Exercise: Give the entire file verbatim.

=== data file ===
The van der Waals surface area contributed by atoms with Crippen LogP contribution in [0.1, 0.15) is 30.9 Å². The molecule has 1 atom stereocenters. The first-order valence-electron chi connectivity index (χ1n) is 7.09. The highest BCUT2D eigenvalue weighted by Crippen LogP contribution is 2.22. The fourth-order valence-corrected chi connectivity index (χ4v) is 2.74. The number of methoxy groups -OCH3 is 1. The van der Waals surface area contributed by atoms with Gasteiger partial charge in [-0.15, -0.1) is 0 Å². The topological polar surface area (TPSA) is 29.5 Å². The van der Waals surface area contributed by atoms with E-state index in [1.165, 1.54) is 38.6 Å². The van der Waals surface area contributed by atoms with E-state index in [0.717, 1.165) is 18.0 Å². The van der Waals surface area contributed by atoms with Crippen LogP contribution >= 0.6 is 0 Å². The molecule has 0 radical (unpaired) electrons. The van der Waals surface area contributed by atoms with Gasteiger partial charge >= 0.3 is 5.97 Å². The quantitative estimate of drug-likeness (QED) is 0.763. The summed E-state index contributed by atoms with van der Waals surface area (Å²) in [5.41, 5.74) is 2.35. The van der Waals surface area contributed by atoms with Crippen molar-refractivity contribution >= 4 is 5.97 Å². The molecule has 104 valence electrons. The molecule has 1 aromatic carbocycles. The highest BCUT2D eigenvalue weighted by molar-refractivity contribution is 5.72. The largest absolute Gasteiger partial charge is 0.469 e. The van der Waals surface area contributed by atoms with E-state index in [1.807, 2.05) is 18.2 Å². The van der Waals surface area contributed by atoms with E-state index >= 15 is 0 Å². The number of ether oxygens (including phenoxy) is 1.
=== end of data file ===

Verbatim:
The van der Waals surface area contributed by atoms with Crippen LogP contribution in [0.1, 0.15) is 30.9 Å². The molecule has 1 atom stereocenters. The first-order valence-electron chi connectivity index (χ1n) is 7.09. The highest BCUT2D eigenvalue weighted by Crippen LogP contribution is 2.22. The fourth-order valence-corrected chi connectivity index (χ4v) is 2.74. The number of methoxy groups -OCH3 is 1. The van der Waals surface area contributed by atoms with Gasteiger partial charge in [-0.15, -0.1) is 0 Å². The topological polar surface area (TPSA) is 29.5 Å². The van der Waals surface area contributed by atoms with E-state index in [1.165, 1.54) is 38.6 Å². The van der Waals surface area contributed by atoms with E-state index in [0.717, 1.165) is 18.0 Å². The van der Waals surface area contributed by atoms with Crippen LogP contribution >= 0.6 is 0 Å². The molecule has 0 radical (unpaired) electrons. The van der Waals surface area contributed by atoms with Gasteiger partial charge >= 0.3 is 5.97 Å². The quantitative estimate of drug-likeness (QED) is 0.763. The summed E-state index contributed by atoms with van der Waals surface area (Å²) in [5.41, 5.74) is 2.35. The van der Waals surface area contributed by atoms with Crippen molar-refractivity contribution >= 4 is 5.97 Å². The molecule has 104 valence electrons. The molecule has 1 aromatic carbocycles. The highest BCUT2D eigenvalue weighted by molar-refractivity contribution is 5.72. The largest absolute Gasteiger partial charge is 0.469 e. The van der Waals surface area contributed by atoms with E-state index in [1.807, 2.05) is 18.2 Å². The van der Waals surface area contributed by atoms with E-state index >= 15 is 0 Å². The number of ether oxygens (including phenoxy) is 1.